In principle, older people living at home also fall into the first priority group (aged 80 and older), however, organising access to vaccination has been problematic. To date, only about 1.2 million doses have been provided to the more than 5.6 million people aged 80 years and older in Germany. However, in the data is unclear whether the people who have received the vaccine live in their own homes or residential care settings.
Most states require people to make their appointment online or by telephone. Yet not everyone will be familiar with using online booking services, particularly perhaps members of the older age group. Media reports suggest that the system has not been able to meet the initial spike in demand. A national telephone hotline was overwhelmed and the number was not always well communicated, so some people did not know how to make an appointment. There have also been concerns about people making appointment in areas that are not their place of residence. One district, Burgenlandkreis in Sachsen-Anhalt, decided to exit the scheme as it was felt that too many people access the service from outside their area.
Many older people will need help from family members or friends to make an appointment. Access to appointments will be easier for people in Berlin, Mecklenburg Western-Pomerania and Lower Saxony where eligible individuals are invited by post. In Lower Saxony, concerns about data protection have led the state government initially to use address details available from the subsidiary of the postal service, which happened to be incomplete, instead of utilising official registry data.
Distances to vaccination centres can be extensive, especially in rural areas. Many older people are required to travel long distances and rely on the support from friends and relatives to be able to get to a centre. Only in a few locations have arrangements been made to organise transport for older people or to provide additional funding to cover transport costs.
It is not yet clear how people who are unable to leave their homes will receive the vaccine. In principle, they should be visited by a mobile team but various logistic problems, some of which relate to the storage requirements of the BioNTech/Pfizer vaccine, and the general shortage of supply have hindered efforts.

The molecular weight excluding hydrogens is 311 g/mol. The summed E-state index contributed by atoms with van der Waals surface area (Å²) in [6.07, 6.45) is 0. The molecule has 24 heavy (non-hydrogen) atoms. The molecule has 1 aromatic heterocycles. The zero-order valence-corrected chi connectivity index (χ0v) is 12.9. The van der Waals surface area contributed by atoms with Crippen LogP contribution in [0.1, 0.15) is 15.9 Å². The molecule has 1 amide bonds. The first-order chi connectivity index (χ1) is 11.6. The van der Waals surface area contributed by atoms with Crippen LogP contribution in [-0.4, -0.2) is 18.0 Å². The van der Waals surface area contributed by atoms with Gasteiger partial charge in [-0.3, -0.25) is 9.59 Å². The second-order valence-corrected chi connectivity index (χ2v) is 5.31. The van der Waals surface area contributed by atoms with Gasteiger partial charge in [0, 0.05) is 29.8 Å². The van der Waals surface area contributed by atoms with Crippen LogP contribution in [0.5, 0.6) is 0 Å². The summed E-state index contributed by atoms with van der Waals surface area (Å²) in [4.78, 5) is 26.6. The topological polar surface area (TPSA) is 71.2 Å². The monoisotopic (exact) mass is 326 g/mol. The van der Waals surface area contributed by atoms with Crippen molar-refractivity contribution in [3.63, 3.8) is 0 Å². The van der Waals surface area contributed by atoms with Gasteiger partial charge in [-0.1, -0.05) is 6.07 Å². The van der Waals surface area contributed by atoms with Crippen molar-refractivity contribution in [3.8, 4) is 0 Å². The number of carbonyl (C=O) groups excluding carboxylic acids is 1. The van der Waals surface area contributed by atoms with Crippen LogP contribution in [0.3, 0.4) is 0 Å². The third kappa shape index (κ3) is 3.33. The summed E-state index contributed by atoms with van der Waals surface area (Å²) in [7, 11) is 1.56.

Access to vaccination for health and care workers
The German vaccination dashboard records that in total more than 1.6 million doses of vaccine being provided to people working in health and long-term care, roughly 48% of all doses provided.
There have been claims that health and care workers are less willing to take the jab than the average population, although this claim is hotly contested, and the debate is generally marked by conjecture. A study referred to by the RKI notes that willingness to receive the vaccine is slightly lower in health and care professionals than the general population; these data were collected in December 2020. It was reported that in some hospitals and care homes, up to 80% of staff have received the vaccine while in other facilitates uptake was only 20%. It has also been suggested that the willingness to be vaccinated has increased over time, possibly reflecting more information being made available about the efficacy and possible side-effects of the vaccines.
Access to vaccination is likely to be more difficult for domiciliary care workers. They need to organise an appointment for themselves and are currently waiting for appointment to become available. Unpaid carers supporting relatives and friends at home are currently not given priority. Unless they are in a higher risk group themselves (e.g. due to old age) they find themselves in risk group 3 and therefore will have to wait their turn until more vaccines become available.
Access will be particularly challenging for people who have come to work in Germany from abroad. A large, yet unknown number of people (estimated to be 100,000 or more) are understood to work as ‘live-in’ carers in Germany, usually with a work contract in the country of their origin, which is possible within the EU. An expert from the German Institute for Integration and Migration Research (Deutsches Zentrum für Integrations- und Migrationsforschung) warned that this group of workers is currently not well represented in the national vaccination strategy. More importantly perhaps, these workers are typically not covered by German social health insurance (GKV), as they do not have a German employment contract. This should not matter in principle, as the vaccine is paid from by taxation rather than contribution fees; however, these workers are likely to be under the radar of the authorities, which may provide an organisational barrier.